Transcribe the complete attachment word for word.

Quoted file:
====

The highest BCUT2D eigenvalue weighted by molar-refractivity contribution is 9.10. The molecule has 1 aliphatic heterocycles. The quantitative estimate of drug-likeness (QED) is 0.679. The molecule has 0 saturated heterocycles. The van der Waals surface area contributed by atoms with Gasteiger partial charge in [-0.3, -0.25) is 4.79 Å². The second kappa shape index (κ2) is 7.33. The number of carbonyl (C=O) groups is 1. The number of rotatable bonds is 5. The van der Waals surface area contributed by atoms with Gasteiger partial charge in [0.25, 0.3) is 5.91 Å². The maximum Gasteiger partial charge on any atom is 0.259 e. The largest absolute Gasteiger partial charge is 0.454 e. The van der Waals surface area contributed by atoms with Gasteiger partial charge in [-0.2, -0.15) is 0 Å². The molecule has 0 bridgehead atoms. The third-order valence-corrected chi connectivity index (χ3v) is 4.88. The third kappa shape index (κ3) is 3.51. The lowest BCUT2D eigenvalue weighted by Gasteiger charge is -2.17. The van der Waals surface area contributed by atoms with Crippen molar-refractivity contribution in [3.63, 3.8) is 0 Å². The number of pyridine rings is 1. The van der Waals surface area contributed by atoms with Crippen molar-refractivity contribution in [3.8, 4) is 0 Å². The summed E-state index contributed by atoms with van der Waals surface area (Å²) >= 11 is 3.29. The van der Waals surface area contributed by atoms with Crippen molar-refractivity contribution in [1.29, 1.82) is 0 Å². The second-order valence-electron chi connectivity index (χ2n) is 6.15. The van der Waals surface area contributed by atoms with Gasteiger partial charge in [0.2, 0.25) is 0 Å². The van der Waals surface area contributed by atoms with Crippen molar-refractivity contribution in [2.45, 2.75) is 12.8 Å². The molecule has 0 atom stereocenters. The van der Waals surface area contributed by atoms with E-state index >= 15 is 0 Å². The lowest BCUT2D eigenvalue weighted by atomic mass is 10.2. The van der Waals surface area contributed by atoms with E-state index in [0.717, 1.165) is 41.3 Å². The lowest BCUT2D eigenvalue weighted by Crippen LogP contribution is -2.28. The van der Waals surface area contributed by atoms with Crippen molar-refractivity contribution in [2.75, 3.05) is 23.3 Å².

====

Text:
The highest BCUT2D eigenvalue weighted by molar-refractivity contribution is 9.10. The molecule has 1 aliphatic heterocycles. The quantitative estimate of drug-likeness (QED) is 0.679. The molecule has 0 saturated heterocycles. The van der Waals surface area contributed by atoms with Gasteiger partial charge in [-0.3, -0.25) is 4.79 Å². The second kappa shape index (κ2) is 7.33. The number of carbonyl (C=O) groups is 1. The number of rotatable bonds is 5. The van der Waals surface area contributed by atoms with Gasteiger partial charge in [0.25, 0.3) is 5.91 Å². The maximum Gasteiger partial charge on any atom is 0.259 e. The largest absolute Gasteiger partial charge is 0.454 e. The van der Waals surface area contributed by atoms with Gasteiger partial charge in [-0.2, -0.15) is 0 Å². The molecule has 0 bridgehead atoms. The third-order valence-corrected chi connectivity index (χ3v) is 4.88. The third kappa shape index (κ3) is 3.51. The lowest BCUT2D eigenvalue weighted by Gasteiger charge is -2.17. The van der Waals surface area contributed by atoms with Crippen molar-refractivity contribution in [3.63, 3.8) is 0 Å². The number of pyridine rings is 1. The van der Waals surface area contributed by atoms with Crippen molar-refractivity contribution in [3.8, 4) is 0 Å². The summed E-state index contributed by atoms with van der Waals surface area (Å²) >= 11 is 3.29. The van der Waals surface area contributed by atoms with Crippen molar-refractivity contribution in [1.29, 1.82) is 0 Å². The second-order valence-electron chi connectivity index (χ2n) is 6.15. The van der Waals surface area contributed by atoms with Gasteiger partial charge in [0.2, 0.25) is 0 Å². The van der Waals surface area contributed by atoms with Crippen molar-refractivity contribution in [2.45, 2.75) is 12.8 Å². The molecule has 0 atom stereocenters. The van der Waals surface area contributed by atoms with E-state index >= 15 is 0 Å². The lowest BCUT2D eigenvalue weighted by atomic mass is 10.2. The van der Waals surface area contributed by atoms with E-state index in [0.717, 1.165) is 41.3 Å². The lowest BCUT2D eigenvalue weighted by Crippen LogP contribution is -2.28. The van der Waals surface area contributed by atoms with Crippen molar-refractivity contribution in [2.75, 3.05) is 23.3 Å².